So you need to commission photography but what does a photographer need from you? Most photographers appreciate several key pieces of information from you as a commissioning client or individual customer.
This information is usually contained in a photography ‘brief’. This is an outline of requirements which can be formal, tightly scheduled and detailed, or it can be fairly loose. Nothing is set in stone, but giving your selected photographer a few key pieces of information makes the whole process run smoothly.
This is always good for a photographer to know from the start. Knowing the ultimate audience is really important. Will images be intended to appeal to picture editors of local or national press? Will the audience be customers or subscribers to social media channels? Creative, serious, businesslike or goofy. Your answer to this question can decide a photographer’s approach.
Do you want posed pictures, group pictures, natural pictures? Maybe you want general view pictures of a nicely presented room, together with close-ups of details? Or perhaps you need boardroom pictures of the CEO and CTO together with their trophies? Think about the types of images which are important to you and how you want to use them.
Consider whether you have a social media audience who would appreciate seeing images of a certain event. Or if you have any publicity requirements meaning a press release can be complemented with an image. Good photographers should be confident enough processing and sending a selection of images ‘live’ from an event.
If you need photographs of children for public use, you need to get consent forms completed by parents. If there are a few individuals among a generally consenting group who don’t grant permission for images to be taken of them, make sure the photographer knows before they begin shooting.
[Read the Composed Images post: What Is Commercial Photography?]
What’s the easiest way for you to receive images? Is a WeTransfer download link contained within an email sufficient? It is for many clients. Others prefer working with Dropbox and selecting just a few images from an online gallery, or selecting from a dedicated gallery on a photographer’s own gallery website. If you’re just providing one or two images, email might be fine. Alternatively media organisations might give details of FTP servers.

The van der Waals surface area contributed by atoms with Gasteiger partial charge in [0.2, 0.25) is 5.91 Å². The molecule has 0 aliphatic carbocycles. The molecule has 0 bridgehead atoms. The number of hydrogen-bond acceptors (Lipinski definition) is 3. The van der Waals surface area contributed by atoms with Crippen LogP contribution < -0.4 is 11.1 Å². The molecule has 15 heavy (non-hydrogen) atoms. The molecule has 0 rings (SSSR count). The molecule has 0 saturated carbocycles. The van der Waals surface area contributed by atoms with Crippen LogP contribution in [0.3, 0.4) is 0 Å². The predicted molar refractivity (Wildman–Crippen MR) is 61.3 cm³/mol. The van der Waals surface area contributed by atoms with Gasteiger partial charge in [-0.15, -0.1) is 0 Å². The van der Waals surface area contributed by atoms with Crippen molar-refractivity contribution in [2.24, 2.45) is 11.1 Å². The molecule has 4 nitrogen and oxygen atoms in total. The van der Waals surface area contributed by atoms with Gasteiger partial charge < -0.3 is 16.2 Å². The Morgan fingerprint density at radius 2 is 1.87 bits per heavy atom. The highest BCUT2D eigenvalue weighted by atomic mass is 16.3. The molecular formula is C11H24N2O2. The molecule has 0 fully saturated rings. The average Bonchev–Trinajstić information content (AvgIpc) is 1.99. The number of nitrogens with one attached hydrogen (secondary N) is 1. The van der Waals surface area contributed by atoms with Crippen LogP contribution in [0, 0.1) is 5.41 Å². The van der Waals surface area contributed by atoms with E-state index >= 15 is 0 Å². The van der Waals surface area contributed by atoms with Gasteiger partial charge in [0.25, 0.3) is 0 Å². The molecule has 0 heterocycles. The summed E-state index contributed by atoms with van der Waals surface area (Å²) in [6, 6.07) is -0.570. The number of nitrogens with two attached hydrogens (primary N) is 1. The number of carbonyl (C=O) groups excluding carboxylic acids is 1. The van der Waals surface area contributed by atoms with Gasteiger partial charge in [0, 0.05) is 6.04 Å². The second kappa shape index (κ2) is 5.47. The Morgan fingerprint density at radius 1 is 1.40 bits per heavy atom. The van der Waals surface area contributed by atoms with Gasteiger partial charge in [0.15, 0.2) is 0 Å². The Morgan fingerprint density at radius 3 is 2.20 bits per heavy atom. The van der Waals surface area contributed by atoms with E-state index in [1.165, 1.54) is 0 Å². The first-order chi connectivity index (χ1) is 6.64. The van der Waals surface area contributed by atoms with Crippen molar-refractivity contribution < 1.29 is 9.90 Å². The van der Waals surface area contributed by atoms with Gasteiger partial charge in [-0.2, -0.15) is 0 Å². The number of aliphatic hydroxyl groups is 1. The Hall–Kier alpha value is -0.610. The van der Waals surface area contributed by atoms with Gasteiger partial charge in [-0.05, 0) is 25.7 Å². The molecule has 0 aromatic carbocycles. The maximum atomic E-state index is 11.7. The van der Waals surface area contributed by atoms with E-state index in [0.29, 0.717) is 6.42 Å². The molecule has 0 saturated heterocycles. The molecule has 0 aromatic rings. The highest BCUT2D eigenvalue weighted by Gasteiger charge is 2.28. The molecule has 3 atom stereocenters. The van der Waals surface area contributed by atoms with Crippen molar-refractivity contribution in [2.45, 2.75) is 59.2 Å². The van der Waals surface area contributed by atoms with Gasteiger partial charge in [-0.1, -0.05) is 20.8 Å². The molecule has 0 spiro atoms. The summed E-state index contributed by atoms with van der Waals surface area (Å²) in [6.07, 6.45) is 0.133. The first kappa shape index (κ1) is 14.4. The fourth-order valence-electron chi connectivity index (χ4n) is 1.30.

There are no rights or wrongs. It’s totally down to personal preference, but worth considering as part of a photographer brief.
This isn’t critical as most photographers will be experienced enough to judge what feels appropriate. That said, an indication can be helpful to avoid any confusion or disappointment later on. There are photographers out there who operate commercial models whereby they are paid per image. This is worth clarifying ahead of a job.
[Read the Composed post: 10 tips to better event photography]
Again, most experienced photographers will have their own standard sizes they deliver to clients so this is not necessarily a big deal. But if you know of certain painful restrictions like your website’s Content Management System failing to handle JPEG file sizes over 1MB, it’s worth mentioning in a brief.
Give an individual’s name, the official company name, company postal address, email address and telephone number for invoicing purposes. If your organisation has any requirements for suppliers to be registered on an internal system, say at this point.
This all assumes you’ve considered why you want photography and what the images will be used for. While it seems straightforward, this can be worth talking this through amongst a team before searching for and selecting a photographer.
If you follow these simple points in commissioning a photographer, everything should run perfectly smoothly. Then all that’s left for the client is to pay the photographer’s invoice!
Please get in touch if you’d like to commission Composed Images.
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